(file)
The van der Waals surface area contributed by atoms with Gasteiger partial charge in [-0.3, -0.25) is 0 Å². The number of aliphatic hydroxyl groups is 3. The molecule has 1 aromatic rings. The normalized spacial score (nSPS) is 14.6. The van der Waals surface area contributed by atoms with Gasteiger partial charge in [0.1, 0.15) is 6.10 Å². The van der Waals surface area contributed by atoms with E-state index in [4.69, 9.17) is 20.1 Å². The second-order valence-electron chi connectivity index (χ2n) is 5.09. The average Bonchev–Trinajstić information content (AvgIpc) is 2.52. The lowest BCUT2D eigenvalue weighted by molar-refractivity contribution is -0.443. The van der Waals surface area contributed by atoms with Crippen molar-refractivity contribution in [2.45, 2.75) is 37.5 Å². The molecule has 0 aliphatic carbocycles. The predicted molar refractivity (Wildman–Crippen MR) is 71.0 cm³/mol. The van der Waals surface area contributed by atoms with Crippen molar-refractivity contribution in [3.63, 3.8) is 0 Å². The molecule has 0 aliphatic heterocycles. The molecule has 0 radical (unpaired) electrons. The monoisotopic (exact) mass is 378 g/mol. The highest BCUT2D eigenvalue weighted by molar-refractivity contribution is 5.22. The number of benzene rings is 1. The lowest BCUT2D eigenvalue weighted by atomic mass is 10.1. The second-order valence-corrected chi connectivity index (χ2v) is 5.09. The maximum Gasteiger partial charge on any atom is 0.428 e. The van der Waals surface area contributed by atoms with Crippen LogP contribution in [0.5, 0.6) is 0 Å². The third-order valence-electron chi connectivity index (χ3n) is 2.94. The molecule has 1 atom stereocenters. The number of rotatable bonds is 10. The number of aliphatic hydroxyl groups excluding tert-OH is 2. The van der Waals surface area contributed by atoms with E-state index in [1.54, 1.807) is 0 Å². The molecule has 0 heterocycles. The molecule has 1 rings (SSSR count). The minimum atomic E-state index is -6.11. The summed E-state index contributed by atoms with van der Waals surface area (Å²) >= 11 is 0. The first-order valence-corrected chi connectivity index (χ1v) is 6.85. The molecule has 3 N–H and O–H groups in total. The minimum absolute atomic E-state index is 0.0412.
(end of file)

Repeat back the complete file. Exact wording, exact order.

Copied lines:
The van der Waals surface area contributed by atoms with Gasteiger partial charge in [-0.3, -0.25) is 0 Å². The number of aliphatic hydroxyl groups is 3. The molecule has 1 aromatic rings. The normalized spacial score (nSPS) is 14.6. The van der Waals surface area contributed by atoms with Gasteiger partial charge in [0.1, 0.15) is 6.10 Å². The van der Waals surface area contributed by atoms with E-state index in [4.69, 9.17) is 20.1 Å². The second-order valence-electron chi connectivity index (χ2n) is 5.09. The average Bonchev–Trinajstić information content (AvgIpc) is 2.52. The lowest BCUT2D eigenvalue weighted by molar-refractivity contribution is -0.443. The van der Waals surface area contributed by atoms with Crippen molar-refractivity contribution in [2.45, 2.75) is 37.5 Å². The molecule has 0 aliphatic carbocycles. The predicted molar refractivity (Wildman–Crippen MR) is 71.0 cm³/mol. The van der Waals surface area contributed by atoms with Crippen molar-refractivity contribution in [3.63, 3.8) is 0 Å². The molecule has 0 aliphatic heterocycles. The molecule has 0 radical (unpaired) electrons. The monoisotopic (exact) mass is 378 g/mol. The highest BCUT2D eigenvalue weighted by molar-refractivity contribution is 5.22. The number of benzene rings is 1. The lowest BCUT2D eigenvalue weighted by atomic mass is 10.1. The second-order valence-corrected chi connectivity index (χ2v) is 5.09. The maximum Gasteiger partial charge on any atom is 0.428 e. The van der Waals surface area contributed by atoms with Crippen LogP contribution in [0.5, 0.6) is 0 Å². The third-order valence-electron chi connectivity index (χ3n) is 2.94. The molecule has 1 atom stereocenters. The number of rotatable bonds is 10. The number of aliphatic hydroxyl groups excluding tert-OH is 2. The van der Waals surface area contributed by atoms with E-state index in [1.54, 1.807) is 0 Å². The molecule has 0 heterocycles. The molecule has 1 rings (SSSR count). The minimum atomic E-state index is -6.11. The summed E-state index contributed by atoms with van der Waals surface area (Å²) >= 11 is 0. The first-order valence-corrected chi connectivity index (χ1v) is 6.85. The molecule has 3 N–H and O–H groups in total. The minimum absolute atomic E-state index is 0.0412.